Hawaii public school student teaching advice: 2nd week of classes
Having survived the first week of classes as student teachers, you are wondering if you are in the right profession. You probably are. If you have lasted the first week without dying on your feet, going stark raving mad, or simply running away, you will probably make it.
A first year teacher recently said, “It was really bad, I was yelling all the time.” If a first time teacher (licensed, experienced, and getting a paycheck) said this, the first week of classes, is really a time of transition and can be rough.
Why does everyone say, “what did you do this summer”, to a student, when it is still summer? School started in Hawaii public schools on Aug 2- earlier than last year. Many private schools are not even in session until the last week of August. Unfair, someone might say. Yes, indeed, sweltering temperatures, schools without A/C (most children are used to A/C at home, and even sleep with it), summer months of Jun and July- with no school or just summer fun- and now, school!!!
The students must adjust their sleep times and waking times. Sometimes they eat much less when school is in session- no time to wake up early enough for breakfast, and forced to eat school lunch (not everyone’s favorite), then, being forced to sit down for hours at a time- no water or bathroom breaks- they are simply exhausted, unruly, and rebellious.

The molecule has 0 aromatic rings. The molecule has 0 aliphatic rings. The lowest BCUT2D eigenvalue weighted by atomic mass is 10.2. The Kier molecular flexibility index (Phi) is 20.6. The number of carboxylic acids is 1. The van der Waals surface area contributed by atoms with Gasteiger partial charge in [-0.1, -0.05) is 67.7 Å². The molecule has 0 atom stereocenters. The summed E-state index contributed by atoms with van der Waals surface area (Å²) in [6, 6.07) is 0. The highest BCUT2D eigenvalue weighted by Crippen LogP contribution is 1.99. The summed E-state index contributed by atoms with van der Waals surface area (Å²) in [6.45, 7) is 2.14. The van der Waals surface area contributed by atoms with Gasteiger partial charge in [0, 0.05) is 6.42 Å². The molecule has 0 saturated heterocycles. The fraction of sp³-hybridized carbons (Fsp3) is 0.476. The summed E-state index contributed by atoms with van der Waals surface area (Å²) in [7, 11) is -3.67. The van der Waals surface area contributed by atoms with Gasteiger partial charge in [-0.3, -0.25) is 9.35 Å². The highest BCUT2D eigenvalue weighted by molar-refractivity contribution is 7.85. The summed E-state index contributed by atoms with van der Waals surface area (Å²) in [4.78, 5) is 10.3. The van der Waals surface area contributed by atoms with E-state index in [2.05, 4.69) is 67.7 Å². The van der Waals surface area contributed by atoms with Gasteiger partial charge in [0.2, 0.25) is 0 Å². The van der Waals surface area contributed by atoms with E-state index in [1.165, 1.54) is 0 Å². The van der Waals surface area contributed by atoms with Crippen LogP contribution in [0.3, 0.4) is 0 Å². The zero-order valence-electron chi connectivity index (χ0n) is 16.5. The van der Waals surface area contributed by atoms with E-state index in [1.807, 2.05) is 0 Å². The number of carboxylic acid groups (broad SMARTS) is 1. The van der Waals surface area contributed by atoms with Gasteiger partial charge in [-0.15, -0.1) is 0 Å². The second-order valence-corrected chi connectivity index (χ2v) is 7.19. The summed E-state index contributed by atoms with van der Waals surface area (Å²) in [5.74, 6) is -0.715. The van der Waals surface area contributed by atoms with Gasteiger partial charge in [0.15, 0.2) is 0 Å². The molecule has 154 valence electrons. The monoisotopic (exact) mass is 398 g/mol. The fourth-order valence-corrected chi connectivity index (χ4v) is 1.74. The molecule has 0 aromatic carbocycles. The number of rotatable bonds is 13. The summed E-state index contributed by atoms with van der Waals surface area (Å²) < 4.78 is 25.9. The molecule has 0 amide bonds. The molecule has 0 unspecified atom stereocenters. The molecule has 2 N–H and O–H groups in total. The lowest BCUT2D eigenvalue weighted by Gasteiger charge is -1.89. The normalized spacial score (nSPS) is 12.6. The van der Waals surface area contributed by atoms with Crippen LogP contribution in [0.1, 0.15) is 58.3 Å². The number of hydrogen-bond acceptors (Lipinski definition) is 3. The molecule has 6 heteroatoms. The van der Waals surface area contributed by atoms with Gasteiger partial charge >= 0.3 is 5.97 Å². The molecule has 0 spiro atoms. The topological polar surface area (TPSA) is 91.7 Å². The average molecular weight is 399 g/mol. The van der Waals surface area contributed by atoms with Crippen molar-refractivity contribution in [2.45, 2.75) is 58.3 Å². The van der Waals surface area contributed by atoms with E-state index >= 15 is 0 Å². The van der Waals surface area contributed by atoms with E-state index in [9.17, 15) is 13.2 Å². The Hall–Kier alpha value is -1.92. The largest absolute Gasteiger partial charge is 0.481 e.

Imagine if our employers made us pinned to our desks every day with no breaks, penalized us (monetary ways for working folks) each time we violated a rule- speaking out of turn, moving, going to bathroom, etc.
Then, being forced to shove down great amounts of learning when one was vegetating in front of a TV set, playing with video games, being out of doors, or simply being with nature and being free.
Phew! This is a major adjustment. Then, what if the student is in K-12 for the first time, went into middle school (many Hawaii schools have grades 6-8) instead of the traditional K-6. Instead of being an elementary school student, one becomes more grown up and enters middle school with big people who are often scary and mean to new 6 students who are like freshmen. Then, freshmen entering a grade 8-12 school or a grade 9-12 school- not yet ready to be with nearly adult students.
Students must not only deal with academics, but possibilities of bullying, humiliation, anxiety, loneliness (if friends went to different schools), more independence (but more responsibilities).
Student teachers must make adjustment for all this, and also the fact that he or she is a teacher-to-be, new to the school and students, and has a rocky way of teaching and managing a classroom, even with a bonafide teacher in the same room.
Keep up the good cheer- time gets better- the student teacher is not the only one filled with fears, humiliation and loneliness, so are the students. Make friends, discover new pleasures in school. You only live once. Best wishes.